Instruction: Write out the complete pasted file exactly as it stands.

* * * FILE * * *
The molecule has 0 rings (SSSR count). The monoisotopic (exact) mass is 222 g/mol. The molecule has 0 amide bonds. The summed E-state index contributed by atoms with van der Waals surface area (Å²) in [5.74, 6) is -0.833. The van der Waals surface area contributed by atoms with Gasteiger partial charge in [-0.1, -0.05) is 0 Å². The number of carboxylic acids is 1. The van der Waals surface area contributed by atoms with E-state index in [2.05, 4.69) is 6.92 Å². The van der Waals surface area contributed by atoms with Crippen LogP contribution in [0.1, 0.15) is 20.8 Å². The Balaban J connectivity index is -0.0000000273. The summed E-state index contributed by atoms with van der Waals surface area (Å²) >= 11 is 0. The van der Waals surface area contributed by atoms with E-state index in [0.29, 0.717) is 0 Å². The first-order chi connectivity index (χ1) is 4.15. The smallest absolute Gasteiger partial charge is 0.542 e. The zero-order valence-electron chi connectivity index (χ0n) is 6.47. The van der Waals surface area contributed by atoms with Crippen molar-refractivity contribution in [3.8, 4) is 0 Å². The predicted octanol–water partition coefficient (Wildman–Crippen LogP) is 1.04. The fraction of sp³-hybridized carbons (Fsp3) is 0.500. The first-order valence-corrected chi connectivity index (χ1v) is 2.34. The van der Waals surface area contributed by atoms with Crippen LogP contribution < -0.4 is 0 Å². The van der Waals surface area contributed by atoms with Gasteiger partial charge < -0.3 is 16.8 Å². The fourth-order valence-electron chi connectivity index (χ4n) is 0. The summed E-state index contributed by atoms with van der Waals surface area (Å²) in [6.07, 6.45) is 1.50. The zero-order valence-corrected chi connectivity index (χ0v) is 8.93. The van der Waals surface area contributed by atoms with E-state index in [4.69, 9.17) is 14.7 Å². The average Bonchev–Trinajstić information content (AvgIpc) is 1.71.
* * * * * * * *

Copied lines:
The molecule has 0 rings (SSSR count). The monoisotopic (exact) mass is 222 g/mol. The molecule has 0 amide bonds. The summed E-state index contributed by atoms with van der Waals surface area (Å²) in [5.74, 6) is -0.833. The van der Waals surface area contributed by atoms with Gasteiger partial charge in [-0.1, -0.05) is 0 Å². The number of carboxylic acids is 1. The van der Waals surface area contributed by atoms with E-state index in [2.05, 4.69) is 6.92 Å². The van der Waals surface area contributed by atoms with Crippen LogP contribution in [0.1, 0.15) is 20.8 Å². The Balaban J connectivity index is -0.0000000273. The summed E-state index contributed by atoms with van der Waals surface area (Å²) >= 11 is 0. The van der Waals surface area contributed by atoms with E-state index in [0.29, 0.717) is 0 Å². The first-order chi connectivity index (χ1) is 4.15. The smallest absolute Gasteiger partial charge is 0.542 e. The zero-order valence-electron chi connectivity index (χ0n) is 6.47. The van der Waals surface area contributed by atoms with Crippen molar-refractivity contribution in [3.8, 4) is 0 Å². The predicted octanol–water partition coefficient (Wildman–Crippen LogP) is 1.04. The fraction of sp³-hybridized carbons (Fsp3) is 0.500. The first-order valence-corrected chi connectivity index (χ1v) is 2.34. The van der Waals surface area contributed by atoms with Crippen LogP contribution < -0.4 is 0 Å². The van der Waals surface area contributed by atoms with Gasteiger partial charge < -0.3 is 16.8 Å². The fourth-order valence-electron chi connectivity index (χ4n) is 0. The summed E-state index contributed by atoms with van der Waals surface area (Å²) in [6.07, 6.45) is 1.50. The zero-order valence-corrected chi connectivity index (χ0v) is 8.93. The van der Waals surface area contributed by atoms with E-state index in [4.69, 9.17) is 14.7 Å². The average Bonchev–Trinajstić information content (AvgIpc) is 1.71.